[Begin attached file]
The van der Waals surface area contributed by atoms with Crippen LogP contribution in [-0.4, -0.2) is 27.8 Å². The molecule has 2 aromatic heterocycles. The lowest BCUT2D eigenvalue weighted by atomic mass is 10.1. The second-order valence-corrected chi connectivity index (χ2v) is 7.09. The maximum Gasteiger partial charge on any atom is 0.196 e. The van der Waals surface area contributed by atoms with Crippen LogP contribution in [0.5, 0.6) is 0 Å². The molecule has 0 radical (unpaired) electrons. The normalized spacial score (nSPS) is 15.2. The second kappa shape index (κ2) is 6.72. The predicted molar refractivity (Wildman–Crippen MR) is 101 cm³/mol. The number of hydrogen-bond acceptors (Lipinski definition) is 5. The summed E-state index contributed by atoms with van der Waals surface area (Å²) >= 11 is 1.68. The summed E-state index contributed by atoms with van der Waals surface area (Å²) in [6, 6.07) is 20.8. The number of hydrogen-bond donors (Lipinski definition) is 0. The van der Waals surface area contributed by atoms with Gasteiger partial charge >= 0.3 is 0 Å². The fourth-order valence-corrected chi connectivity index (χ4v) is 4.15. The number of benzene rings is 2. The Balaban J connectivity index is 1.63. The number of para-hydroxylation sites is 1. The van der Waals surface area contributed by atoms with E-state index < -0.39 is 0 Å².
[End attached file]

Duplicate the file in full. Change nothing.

The van der Waals surface area contributed by atoms with Crippen LogP contribution in [-0.4, -0.2) is 27.8 Å². The molecule has 2 aromatic heterocycles. The lowest BCUT2D eigenvalue weighted by atomic mass is 10.1. The second-order valence-corrected chi connectivity index (χ2v) is 7.09. The maximum Gasteiger partial charge on any atom is 0.196 e. The van der Waals surface area contributed by atoms with Crippen LogP contribution in [0.5, 0.6) is 0 Å². The molecule has 0 radical (unpaired) electrons. The normalized spacial score (nSPS) is 15.2. The second kappa shape index (κ2) is 6.72. The predicted molar refractivity (Wildman–Crippen MR) is 101 cm³/mol. The number of hydrogen-bond acceptors (Lipinski definition) is 5. The summed E-state index contributed by atoms with van der Waals surface area (Å²) >= 11 is 1.68. The summed E-state index contributed by atoms with van der Waals surface area (Å²) in [6, 6.07) is 20.8. The number of hydrogen-bond donors (Lipinski definition) is 0. The van der Waals surface area contributed by atoms with Gasteiger partial charge >= 0.3 is 0 Å². The fourth-order valence-corrected chi connectivity index (χ4v) is 4.15. The number of benzene rings is 2. The Balaban J connectivity index is 1.63. The number of para-hydroxylation sites is 1. The van der Waals surface area contributed by atoms with E-state index < -0.39 is 0 Å².